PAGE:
Affordable Housing Finance: Green Finalists
Developer: Luckenbill-Drayton & Associates, LLC
Architect: Carleton Hart Architecture
Major Funders: Homestead Capital; Wells Fargo Bank; Oregon Housing and Community Services; Network for Affordable Housing
KLAMATH FALLS, ORE.— When residents start moving into the Iris Glen Townhomes in September, they’re possibly going to see savings between $75 and $120 per month on their utility bills, depending on the unit size.
Dee Luckenbill, managing member of developer Luckenbill-Drayton & Associates, LLC, says much of Klamath Falls is served by geothermal wells, and Iris Glen Townhomes won’t be an exception.
“The opportunity to provide heat and hot water for these units without charges was pretty exciting to us,” she says.
The development will utilize three existing geothermal wells located on the property. The system uses heat exchange from the wells to domestic hot water tanks, which feed water- source radiant heating loops in the concrete floor slabs on the ground floors and in-wall heaters on the upper floors of the units. The domestic hot water tanks can also burn natural gas as a backup fuel source in case of temporary failure or system overload.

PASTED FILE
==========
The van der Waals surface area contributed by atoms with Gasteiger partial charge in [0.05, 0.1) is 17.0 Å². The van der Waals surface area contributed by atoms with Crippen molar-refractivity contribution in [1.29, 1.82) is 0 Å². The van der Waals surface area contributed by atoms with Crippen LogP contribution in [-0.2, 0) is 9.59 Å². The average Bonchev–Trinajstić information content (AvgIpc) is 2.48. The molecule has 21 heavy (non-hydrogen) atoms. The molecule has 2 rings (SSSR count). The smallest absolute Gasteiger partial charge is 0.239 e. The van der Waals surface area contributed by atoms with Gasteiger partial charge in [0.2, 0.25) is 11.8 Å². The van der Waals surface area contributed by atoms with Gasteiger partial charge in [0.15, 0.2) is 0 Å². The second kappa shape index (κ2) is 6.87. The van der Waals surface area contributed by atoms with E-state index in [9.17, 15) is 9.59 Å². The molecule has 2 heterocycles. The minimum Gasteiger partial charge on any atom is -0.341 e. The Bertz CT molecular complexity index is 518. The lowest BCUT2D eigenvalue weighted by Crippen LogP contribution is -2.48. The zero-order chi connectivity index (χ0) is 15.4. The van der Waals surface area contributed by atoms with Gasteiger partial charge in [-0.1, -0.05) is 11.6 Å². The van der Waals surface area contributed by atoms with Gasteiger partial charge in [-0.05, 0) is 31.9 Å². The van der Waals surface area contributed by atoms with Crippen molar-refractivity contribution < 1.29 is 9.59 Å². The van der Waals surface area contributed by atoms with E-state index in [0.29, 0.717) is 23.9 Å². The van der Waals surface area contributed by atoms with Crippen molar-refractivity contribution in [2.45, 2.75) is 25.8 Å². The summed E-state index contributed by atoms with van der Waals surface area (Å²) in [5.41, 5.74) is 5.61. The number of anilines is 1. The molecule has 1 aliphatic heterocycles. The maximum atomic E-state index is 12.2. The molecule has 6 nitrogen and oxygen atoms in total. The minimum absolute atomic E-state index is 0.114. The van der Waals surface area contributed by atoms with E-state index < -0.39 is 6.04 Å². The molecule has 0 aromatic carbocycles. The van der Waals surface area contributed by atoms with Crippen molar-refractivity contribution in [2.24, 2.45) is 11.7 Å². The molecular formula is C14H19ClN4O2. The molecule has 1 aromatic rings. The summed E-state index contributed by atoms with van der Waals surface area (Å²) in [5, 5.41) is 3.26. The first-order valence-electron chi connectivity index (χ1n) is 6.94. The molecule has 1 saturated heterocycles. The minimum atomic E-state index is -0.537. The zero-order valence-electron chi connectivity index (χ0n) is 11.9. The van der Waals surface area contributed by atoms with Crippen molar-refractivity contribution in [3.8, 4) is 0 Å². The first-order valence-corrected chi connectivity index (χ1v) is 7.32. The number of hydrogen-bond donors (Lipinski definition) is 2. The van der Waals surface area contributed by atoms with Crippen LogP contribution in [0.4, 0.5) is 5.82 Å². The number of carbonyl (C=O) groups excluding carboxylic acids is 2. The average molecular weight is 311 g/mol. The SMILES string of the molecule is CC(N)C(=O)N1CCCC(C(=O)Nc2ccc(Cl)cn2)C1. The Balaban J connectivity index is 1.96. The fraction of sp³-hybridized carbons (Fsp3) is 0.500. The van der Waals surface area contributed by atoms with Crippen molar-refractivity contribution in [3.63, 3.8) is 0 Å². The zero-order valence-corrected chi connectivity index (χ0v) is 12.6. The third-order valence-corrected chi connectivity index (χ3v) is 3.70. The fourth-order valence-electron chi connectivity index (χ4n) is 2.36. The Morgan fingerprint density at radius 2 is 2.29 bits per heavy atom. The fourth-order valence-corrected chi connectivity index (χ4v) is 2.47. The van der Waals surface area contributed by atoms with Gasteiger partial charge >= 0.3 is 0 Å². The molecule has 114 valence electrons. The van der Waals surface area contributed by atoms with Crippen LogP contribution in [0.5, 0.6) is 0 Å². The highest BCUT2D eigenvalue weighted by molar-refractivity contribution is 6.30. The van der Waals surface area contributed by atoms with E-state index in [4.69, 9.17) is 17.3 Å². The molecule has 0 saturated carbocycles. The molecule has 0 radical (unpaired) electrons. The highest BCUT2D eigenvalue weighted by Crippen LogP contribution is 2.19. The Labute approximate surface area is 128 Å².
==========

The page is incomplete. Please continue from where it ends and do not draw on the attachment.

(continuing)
Other sustainable elements include light-colored roofing, low-flow water fixtures, Energy Star appliances and lighting, high-performance windows, proper cross-ventilation, drought-tolerant landscaping, and the use of low or no-VOC paints.
To encourage biking and public transportation, the developer will provide bicycles on demand for use by the residents and their children at no cost as well as transportation subsidies or scholarships for residents who need financial help getting to and from jobs or employment training.
The development is comprised of 12 one-bedroom, 20 two-bedroom, and four three-bedroom units, with 41 percent of the units set aside for residents earning less than 50 percent of the area median income (AMI) and 59 percent for residents earning less than 60 percent of AMI.
Multiple funding sources were used for the $7.1 million development, including housing trust funds, low-income weatherization funds, and general housing account funds through Oregon Housing and Community Services; low-income housing tax credit equity provided by Homestead Capital; a permanent loan from the Network for Affordable Housing; and a construction loan from Wells Fargo Bank. —Christine Serlin
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